November 10, 1997

I had an interesting dream Saturday night. Basically, a hero with powers had died, and so his power was loose in the world. In John-relavent shorthand, I called the hero that died, "Thor, God of Thunder" though it really wasn't Thor... there were godly attributes to the powers. I knew that I could capture the powers with a particular recipe, and I wandered the world to find all the right things. A feather from an angel, a tooth from a dragon, the breath of a mountain, the scale of a mermaid. I managed them all, but some were so hard I knew that I'd never be able to do them again, knowing what was involved. Ignorance is, sometimes, power as well. But I gathered them, cooked up the stuff, and had it in a small pouch in my pocket, about the size of those high-energy gel packs.

John and I, in my dream, then went on a camping trip with the kids from the soccer game, but they were all teenagers now. All almost-men, still so high energy and so completely capable of commitment of all their resources to anything they did. There was kind of an aside in the dream, then, of two men with a bunch of high explosives attached to a delivery system that was being aimed at an on-coming train. We cut back to the peaceful camp scene, and there's the sound of an approaching train. One of the boys, in a leap of high enthusiasm, jumped over a fence that was up to prevent folks from going over a cliff. He was going to land on the ground just on the other side of the fence, which was still a few feet from the actual edge.

I didn't quite recognize exactly which one it was, but thought it might have been Evan, as nearly two thirds the boys from the team are blond and pale and athletic. And as he lept over the fence, the train blew up, big, and the force of the explosion put him completely over the edge of the cliff.

I lept after. Climbing down the face in a half-magical half-desperation move that was learned from scaling other, harder mountains. I found him completely broken on a tiny, crumbling ledge, with branches going through him and limbs smashed. I pulled him into my lap, he was awake, lucent, aware of what had happened to him and unable, quite, to breath yet.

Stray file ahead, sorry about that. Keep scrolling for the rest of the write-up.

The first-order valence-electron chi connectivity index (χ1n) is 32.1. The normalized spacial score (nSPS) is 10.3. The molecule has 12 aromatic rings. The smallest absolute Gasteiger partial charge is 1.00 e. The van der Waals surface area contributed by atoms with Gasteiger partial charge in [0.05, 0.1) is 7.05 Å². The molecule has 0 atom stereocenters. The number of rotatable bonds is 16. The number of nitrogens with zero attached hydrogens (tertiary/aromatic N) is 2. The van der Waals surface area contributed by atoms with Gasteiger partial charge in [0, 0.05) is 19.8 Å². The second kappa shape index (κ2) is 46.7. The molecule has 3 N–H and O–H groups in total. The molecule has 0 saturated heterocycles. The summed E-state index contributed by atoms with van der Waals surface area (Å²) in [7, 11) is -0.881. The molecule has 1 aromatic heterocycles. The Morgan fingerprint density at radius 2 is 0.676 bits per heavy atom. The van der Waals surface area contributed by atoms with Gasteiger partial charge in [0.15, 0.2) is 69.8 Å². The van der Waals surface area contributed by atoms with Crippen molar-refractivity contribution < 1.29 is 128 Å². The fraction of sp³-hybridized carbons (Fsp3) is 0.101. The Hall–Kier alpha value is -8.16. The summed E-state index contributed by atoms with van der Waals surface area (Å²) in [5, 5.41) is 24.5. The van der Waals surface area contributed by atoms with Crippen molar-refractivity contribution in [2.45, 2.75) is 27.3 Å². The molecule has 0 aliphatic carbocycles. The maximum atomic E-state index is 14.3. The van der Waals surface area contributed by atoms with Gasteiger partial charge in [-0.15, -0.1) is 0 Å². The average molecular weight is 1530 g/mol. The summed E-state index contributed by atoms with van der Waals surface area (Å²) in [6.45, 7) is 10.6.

"Do you want to live?" I asked him.

His eyes focussed and he nodded.

I put the packet to his lips, opened it, and spilled the last two years of my life into his mouth. "Then swallow. For all you're worth, swallow."

It was a fight, for him, as damaged as he was. I can still feel the slenderness of his body gathered in my arms, on my lap, the scent of him in his hair, and the scent of blood everywhere, the sound of the burning of the train pieces, the clatter and slide of rocks around me, and the tension and twisting of the muscles and body in my grasp as he fought to swallow. He finally did it, and something lit in his eyes and his next breath was free.

That's when I woke up.

So I think it worked. I also knew that, in my dream, wheither or not it worked, it had been the right decision. I'd been thinking of giving it to one of the kids anyway. Only the young still truly believe enough to fight the good fight, without cynicism and with every iota of their abilities. Some adults manage to carry that forward, but it's sometimes hard. It's a lot easier to be afraid when you know what to be afraid of.

What was odd was that Evan was the only one that was hurt in the Sunday morning game. He only got an elbow to the jaw, though... nothing nearly as nasty as in the dream. Whew.



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